Needs Led, Science Added
The ‘needs-led, science-added’ approach is a set of principles used by NETS to ensure that our research is of the highest possible value to decision-makers.
- Needs-led: Ensuring that research reflects the key information needs of decision-makers.
- Science-added: Ensuring that research generates high-quality evidence.
The needs-led, science-added approach means more important, higher quality and less avoidable waste in research. Through our approach, our programmes are expected to achieve significantly less research waste and we will refine our approach to reduce it further. A complimentary stream of work is Adding Value in Research. Please see the Adding Value in Research webpage for more information.
The research we fund is ‘needs-led’ – it addresses the issues that matter to the NHS and public health. We aim to identify gaps in knowledge, and fund research that provides high-quality evidence to fill such gaps.
To achieve this we undertake many activities to identify key needs, working closely with users of research evidence – those responsible for establishing policy, commissioning services and delivering care.
Identifying needs: We work with a wide range of stakeholders, such as NICE and the National Screening Committee (NSC), to identify gaps in knowledge. Systematic reviews also reveal areas where good evidence is lacking. This topic identification process generates many possible ideas for research.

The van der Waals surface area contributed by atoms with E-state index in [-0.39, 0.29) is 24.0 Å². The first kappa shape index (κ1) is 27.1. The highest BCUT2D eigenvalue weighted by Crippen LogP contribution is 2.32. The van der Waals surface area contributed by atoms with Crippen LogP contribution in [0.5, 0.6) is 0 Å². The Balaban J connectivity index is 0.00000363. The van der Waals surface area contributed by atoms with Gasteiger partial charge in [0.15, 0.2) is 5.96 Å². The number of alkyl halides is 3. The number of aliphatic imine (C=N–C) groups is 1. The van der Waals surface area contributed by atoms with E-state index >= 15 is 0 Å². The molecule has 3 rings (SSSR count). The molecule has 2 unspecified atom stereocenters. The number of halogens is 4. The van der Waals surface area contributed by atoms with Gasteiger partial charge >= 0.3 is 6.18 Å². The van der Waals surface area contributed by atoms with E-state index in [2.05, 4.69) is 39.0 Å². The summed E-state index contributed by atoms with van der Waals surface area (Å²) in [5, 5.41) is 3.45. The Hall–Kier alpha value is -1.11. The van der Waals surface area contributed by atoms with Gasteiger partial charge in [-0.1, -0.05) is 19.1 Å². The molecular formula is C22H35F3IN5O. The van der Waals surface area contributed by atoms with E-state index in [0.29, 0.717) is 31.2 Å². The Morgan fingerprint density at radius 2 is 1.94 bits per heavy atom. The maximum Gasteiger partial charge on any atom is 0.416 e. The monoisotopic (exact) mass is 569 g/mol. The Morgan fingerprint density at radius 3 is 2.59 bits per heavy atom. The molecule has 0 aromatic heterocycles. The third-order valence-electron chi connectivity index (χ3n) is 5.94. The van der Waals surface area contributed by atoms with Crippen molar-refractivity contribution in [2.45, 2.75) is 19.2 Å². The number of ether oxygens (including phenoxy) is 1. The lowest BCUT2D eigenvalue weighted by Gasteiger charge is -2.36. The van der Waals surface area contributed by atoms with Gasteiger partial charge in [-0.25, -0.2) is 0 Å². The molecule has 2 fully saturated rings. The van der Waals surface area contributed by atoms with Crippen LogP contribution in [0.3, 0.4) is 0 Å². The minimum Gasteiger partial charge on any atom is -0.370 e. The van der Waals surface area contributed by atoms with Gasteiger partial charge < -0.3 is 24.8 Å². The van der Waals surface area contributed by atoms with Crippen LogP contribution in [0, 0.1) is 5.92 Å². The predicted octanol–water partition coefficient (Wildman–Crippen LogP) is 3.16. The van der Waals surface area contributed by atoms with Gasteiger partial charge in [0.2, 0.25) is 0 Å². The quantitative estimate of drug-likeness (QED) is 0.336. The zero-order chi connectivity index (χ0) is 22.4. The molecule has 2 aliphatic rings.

Specifying the question: Having identified gaps in knowledge, we develop ‘commissioning briefs’ to guide research proposals. These briefs are generally developed and reviewed with external experts.
Prioritising topics and proposals: Possible topics for research are reviewed by advisory groups of external experts and public members to assess the need for the proposed research. Research proposals that have come in through researcher-led workstreams and in response to themed calls go through a similar prioritisation process.
Our ‘science-added’ approach brings exceptional rigour to our work, ensuring high-quality evidence is generated to support decision-making.
Reviewing proposals: Peer review is the cornerstone of the science-added approach. Proposals are reviewed by a range of experts. Peer review is also used at other stages, for example during prioritisation and publication. See our professional reviewers page for more information.
Scrutinising proposals: Funding recommendations are made by expert panels and boards, drawing on reviewers’ comments. The panels and boards consider the scientific quality of applications and value for money. Deliverability is a critical factor so proposals are carefully assessed to ensure that the research teams’ plans are achievable. Many applications are returned for revision before final funding is agreed.
Monitoring projects: We maintain regular contact with projects that are funded, so we can offer support if they run into difficulties, for example with recruitment. This ensures they deliver meaningful and timely results. Thanks to active monitoring, nearly all our projects complete successfully.
Publishing results: We promote active dissemination of results in the scientific literature. We also publish comprehensive reports of projects in the NIHR Journals library.
3. Associated activities
Our quality standards framework for public and patient involvement ensures that patients or members of the public are involved at all stages of the research management process. Applicants for funding must show real commitment to public and patient involvement in the design and conduct of their studies.
Research on Research (RoR): We carry out our own research, to generate evidence about research management processes. This can help us improve our processes, and also provides valuable information for other research funders. Please visit the RoR webpages for more information.